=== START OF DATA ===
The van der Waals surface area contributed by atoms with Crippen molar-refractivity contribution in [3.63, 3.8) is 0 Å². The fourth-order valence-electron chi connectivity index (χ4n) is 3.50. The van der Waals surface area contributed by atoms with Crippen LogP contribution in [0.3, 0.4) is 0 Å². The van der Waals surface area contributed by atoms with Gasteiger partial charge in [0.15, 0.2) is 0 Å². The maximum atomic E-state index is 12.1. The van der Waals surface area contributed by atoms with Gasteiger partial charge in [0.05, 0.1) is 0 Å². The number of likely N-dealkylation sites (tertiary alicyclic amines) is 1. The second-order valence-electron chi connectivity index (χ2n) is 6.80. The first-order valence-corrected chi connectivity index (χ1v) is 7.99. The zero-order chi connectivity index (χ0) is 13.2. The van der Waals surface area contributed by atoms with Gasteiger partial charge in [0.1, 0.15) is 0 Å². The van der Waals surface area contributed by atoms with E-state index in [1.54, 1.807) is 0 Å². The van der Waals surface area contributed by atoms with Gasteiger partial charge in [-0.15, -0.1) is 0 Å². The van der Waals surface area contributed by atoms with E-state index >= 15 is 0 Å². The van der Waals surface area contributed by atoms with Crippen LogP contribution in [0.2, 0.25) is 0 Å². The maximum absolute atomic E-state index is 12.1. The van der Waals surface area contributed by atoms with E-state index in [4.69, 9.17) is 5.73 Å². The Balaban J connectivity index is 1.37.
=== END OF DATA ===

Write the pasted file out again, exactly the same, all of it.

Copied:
The van der Waals surface area contributed by atoms with Crippen molar-refractivity contribution in [3.63, 3.8) is 0 Å². The fourth-order valence-electron chi connectivity index (χ4n) is 3.50. The van der Waals surface area contributed by atoms with Crippen LogP contribution in [0.3, 0.4) is 0 Å². The van der Waals surface area contributed by atoms with Gasteiger partial charge in [0.15, 0.2) is 0 Å². The maximum atomic E-state index is 12.1. The van der Waals surface area contributed by atoms with Gasteiger partial charge in [0.05, 0.1) is 0 Å². The number of likely N-dealkylation sites (tertiary alicyclic amines) is 1. The second-order valence-electron chi connectivity index (χ2n) is 6.80. The first-order valence-corrected chi connectivity index (χ1v) is 7.99. The zero-order chi connectivity index (χ0) is 13.2. The van der Waals surface area contributed by atoms with Gasteiger partial charge in [0.1, 0.15) is 0 Å². The van der Waals surface area contributed by atoms with E-state index in [1.54, 1.807) is 0 Å². The van der Waals surface area contributed by atoms with Gasteiger partial charge in [-0.15, -0.1) is 0 Å². The van der Waals surface area contributed by atoms with E-state index >= 15 is 0 Å². The van der Waals surface area contributed by atoms with Crippen LogP contribution in [0.2, 0.25) is 0 Å². The maximum absolute atomic E-state index is 12.1. The van der Waals surface area contributed by atoms with E-state index in [4.69, 9.17) is 5.73 Å². The Balaban J connectivity index is 1.37.